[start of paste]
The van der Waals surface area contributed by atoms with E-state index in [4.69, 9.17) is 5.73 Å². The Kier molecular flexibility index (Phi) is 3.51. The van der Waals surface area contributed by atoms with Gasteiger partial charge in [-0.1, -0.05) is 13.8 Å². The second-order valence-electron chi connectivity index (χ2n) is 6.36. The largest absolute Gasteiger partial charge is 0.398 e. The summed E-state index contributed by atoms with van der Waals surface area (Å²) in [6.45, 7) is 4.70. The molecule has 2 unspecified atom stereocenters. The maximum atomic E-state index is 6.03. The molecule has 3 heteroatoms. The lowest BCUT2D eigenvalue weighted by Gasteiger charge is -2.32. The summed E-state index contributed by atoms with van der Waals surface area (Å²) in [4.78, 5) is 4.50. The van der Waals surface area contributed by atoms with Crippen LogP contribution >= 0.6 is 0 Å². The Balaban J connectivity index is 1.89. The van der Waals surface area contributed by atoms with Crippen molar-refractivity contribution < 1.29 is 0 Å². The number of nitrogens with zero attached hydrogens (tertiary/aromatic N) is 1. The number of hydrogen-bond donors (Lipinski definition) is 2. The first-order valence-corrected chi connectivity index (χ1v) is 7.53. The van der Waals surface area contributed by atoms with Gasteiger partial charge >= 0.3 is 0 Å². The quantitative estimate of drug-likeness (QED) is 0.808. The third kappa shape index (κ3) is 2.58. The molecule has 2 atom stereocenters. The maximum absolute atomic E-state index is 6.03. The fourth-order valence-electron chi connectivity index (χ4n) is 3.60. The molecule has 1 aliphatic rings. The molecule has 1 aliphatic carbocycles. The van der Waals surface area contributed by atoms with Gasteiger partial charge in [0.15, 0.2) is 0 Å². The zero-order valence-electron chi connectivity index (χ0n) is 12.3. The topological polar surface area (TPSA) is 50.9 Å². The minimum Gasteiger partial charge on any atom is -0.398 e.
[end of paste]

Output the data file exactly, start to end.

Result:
The van der Waals surface area contributed by atoms with E-state index in [4.69, 9.17) is 5.73 Å². The Kier molecular flexibility index (Phi) is 3.51. The van der Waals surface area contributed by atoms with Gasteiger partial charge in [-0.1, -0.05) is 13.8 Å². The second-order valence-electron chi connectivity index (χ2n) is 6.36. The largest absolute Gasteiger partial charge is 0.398 e. The summed E-state index contributed by atoms with van der Waals surface area (Å²) in [6.45, 7) is 4.70. The molecule has 2 unspecified atom stereocenters. The maximum atomic E-state index is 6.03. The molecule has 3 heteroatoms. The lowest BCUT2D eigenvalue weighted by Gasteiger charge is -2.32. The summed E-state index contributed by atoms with van der Waals surface area (Å²) in [4.78, 5) is 4.50. The van der Waals surface area contributed by atoms with Crippen LogP contribution >= 0.6 is 0 Å². The Balaban J connectivity index is 1.89. The van der Waals surface area contributed by atoms with Crippen molar-refractivity contribution < 1.29 is 0 Å². The number of nitrogens with zero attached hydrogens (tertiary/aromatic N) is 1. The number of hydrogen-bond donors (Lipinski definition) is 2. The first-order valence-corrected chi connectivity index (χ1v) is 7.53. The van der Waals surface area contributed by atoms with Gasteiger partial charge >= 0.3 is 0 Å². The quantitative estimate of drug-likeness (QED) is 0.808. The third kappa shape index (κ3) is 2.58. The molecule has 2 atom stereocenters. The maximum absolute atomic E-state index is 6.03. The fourth-order valence-electron chi connectivity index (χ4n) is 3.60. The molecule has 1 aliphatic rings. The molecule has 1 aliphatic carbocycles. The van der Waals surface area contributed by atoms with Gasteiger partial charge in [0.15, 0.2) is 0 Å². The zero-order valence-electron chi connectivity index (χ0n) is 12.3. The topological polar surface area (TPSA) is 50.9 Å². The minimum Gasteiger partial charge on any atom is -0.398 e.